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Growing Impatiens from Seed
While it’s easy to just pick up a few packs from the greenhouse, growing impatiens from seed can be a fun and rewarding activity if you have some extra time before spring.
You can use impatiens seeds from the store or collect seeds from one of your old impatiens if you watch carefully. If you’re like us, you may have already had one go to seed and replant itself! Unfortunately, ours was in with another flower who may not appreciate its presence come summer…
Either way, here’s how you can grow impatiens yourself.
Start Early – At Least 3 Months Before You Need Them
It takes a while to grow impatiens from seed to transplanting size – three months, actually! That means you’ll need to start them in February for a May planting. Adjust accordingly if you want them earlier or later in the year.
What You’ll Need to Grow Impatiens from Seed
To get started, you’ll need some good impatiens seeds. You’ll also want:
- Seed Starting Potting Soil Mix
- Seed Cell Trays
- A bright room that can maintain a 70-75° soil temperature
Planting Impatiens Seeds
First, fill your cell trays with seed starter up to about a 1/2 inch from the top and press it down gently. To encourage sprouting, you can pour hot water into the trays, then allow the soil to cool to less than 85 degrees.
Carefully place one seed in each cell of your pack. Since they’re small, you can use a wet toothpick to capture just one seed at a time. Try not to get more than one in each cell, and avoid spreading them all out loosely over the potting soil. When you’re finished, you can lightly press them, but don’t pack them down tightly.
And most importantly, don’t cover the seeds – they actually need to be exposed to light to grow! Water them lightly using a spray bottle, and cover the tray with its clear plastic topper. Keep them in an area with bright, indirect light. If you have no cover, you can use plastic wrap or leave the seeds exposed. Without a cover, you can leave the seeds in direct sunlight, but you’ll need to water them more frequently.
Growth and Care
Seeds can take from a few days to three weeks to sprout. Throughout the process, keep the soil damp by spraying water on them.
Once they begin sprouting, take off the plastic topper and leave them open to the air. Consider placing them in a window or other area that receives a couple of hours of direct sun per day. You can also try using fluorescent lights. Whatever light method you choose, continue to keep the soil damp, and try to keep the room temperature at about 60-65 degrees.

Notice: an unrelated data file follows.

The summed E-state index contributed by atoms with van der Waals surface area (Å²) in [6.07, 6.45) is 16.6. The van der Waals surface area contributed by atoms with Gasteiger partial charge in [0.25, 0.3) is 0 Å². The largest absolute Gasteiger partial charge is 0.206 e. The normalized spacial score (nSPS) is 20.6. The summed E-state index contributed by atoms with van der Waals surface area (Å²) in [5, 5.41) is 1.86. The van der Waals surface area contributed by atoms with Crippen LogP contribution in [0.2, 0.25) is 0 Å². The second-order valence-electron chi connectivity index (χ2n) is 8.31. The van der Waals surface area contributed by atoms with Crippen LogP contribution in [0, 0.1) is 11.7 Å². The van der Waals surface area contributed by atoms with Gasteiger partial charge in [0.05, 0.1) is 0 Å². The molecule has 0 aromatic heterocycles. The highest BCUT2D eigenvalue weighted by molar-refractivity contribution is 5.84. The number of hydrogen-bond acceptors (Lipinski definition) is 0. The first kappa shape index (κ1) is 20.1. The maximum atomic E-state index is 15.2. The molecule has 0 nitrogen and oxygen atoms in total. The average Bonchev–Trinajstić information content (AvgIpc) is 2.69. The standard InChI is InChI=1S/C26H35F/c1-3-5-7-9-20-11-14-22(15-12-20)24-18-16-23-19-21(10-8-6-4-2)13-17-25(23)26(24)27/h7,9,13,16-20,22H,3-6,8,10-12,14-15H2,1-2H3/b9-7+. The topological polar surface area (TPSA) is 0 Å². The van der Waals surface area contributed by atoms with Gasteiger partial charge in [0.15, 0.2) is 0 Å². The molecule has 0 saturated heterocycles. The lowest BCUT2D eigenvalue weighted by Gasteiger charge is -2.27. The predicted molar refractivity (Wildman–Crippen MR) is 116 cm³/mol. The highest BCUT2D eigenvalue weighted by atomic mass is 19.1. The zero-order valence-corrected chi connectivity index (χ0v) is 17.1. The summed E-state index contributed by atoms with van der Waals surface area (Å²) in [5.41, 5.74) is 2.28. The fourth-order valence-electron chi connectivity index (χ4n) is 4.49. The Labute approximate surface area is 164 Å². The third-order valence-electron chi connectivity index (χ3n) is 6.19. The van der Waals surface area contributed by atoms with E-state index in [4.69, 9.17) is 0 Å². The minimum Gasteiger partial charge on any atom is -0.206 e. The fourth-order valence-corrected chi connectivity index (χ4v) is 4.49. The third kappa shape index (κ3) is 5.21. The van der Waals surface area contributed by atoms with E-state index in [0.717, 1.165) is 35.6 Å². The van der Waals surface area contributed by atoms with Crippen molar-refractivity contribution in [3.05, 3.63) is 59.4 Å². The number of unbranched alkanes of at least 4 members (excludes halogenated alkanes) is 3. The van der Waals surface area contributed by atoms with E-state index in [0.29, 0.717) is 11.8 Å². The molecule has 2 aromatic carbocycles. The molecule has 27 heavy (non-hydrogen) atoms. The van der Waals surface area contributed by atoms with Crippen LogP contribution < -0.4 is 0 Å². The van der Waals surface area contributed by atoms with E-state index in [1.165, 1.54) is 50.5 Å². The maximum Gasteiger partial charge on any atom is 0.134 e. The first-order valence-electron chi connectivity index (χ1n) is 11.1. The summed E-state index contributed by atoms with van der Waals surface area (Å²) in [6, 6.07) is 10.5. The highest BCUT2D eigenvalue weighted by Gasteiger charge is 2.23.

Once two true leaves form (and provided it’s warm enough out!), you can begin hardening them in the outdoors. Place the tray in a protected area outside for an hour. The next day, add another hour, and continue until they can live outside completely.
By late May (or whenever your frost free date is!) you’ll be able to transplant them.
Pick an area with morning or dappled sunlight. Too much sun can dry them out, while too little may stunt their growth.
Carefully remove them from their cell packs, and plant them directly in the ground or in a larger container and water well. They love fertile soil, so if you aren’t planting them in potting soil use compost, rotted manure, or another fertilizer to boost their flower growing power.
Water your transplants regularly, since they love having lots of water. This is even more important if you’ve planted them in larger containers, which can quickly run dry. Water them whenever the surface seems to have dried out.
Fun Impatiens Seed Facts
Did you know that impatiens are related to jewelweed, the orange flower that grows in shady areas with bean shaped seed pods that explode when you touch them? Impatiens do the same thing when they go to seed – which is how they got their name!
Enjoy Your Impatiens!
With patience and care, you’ll have as many impatiens as you’d like in no time! Growing impatiens from seed isn’t hard when you know what to expect and how to best care for them. Getting started early is key though – start no later than late February for a May planting. Happy growing!
Looking for more flower info? Find out why marigolds and tomatoes make great companions.
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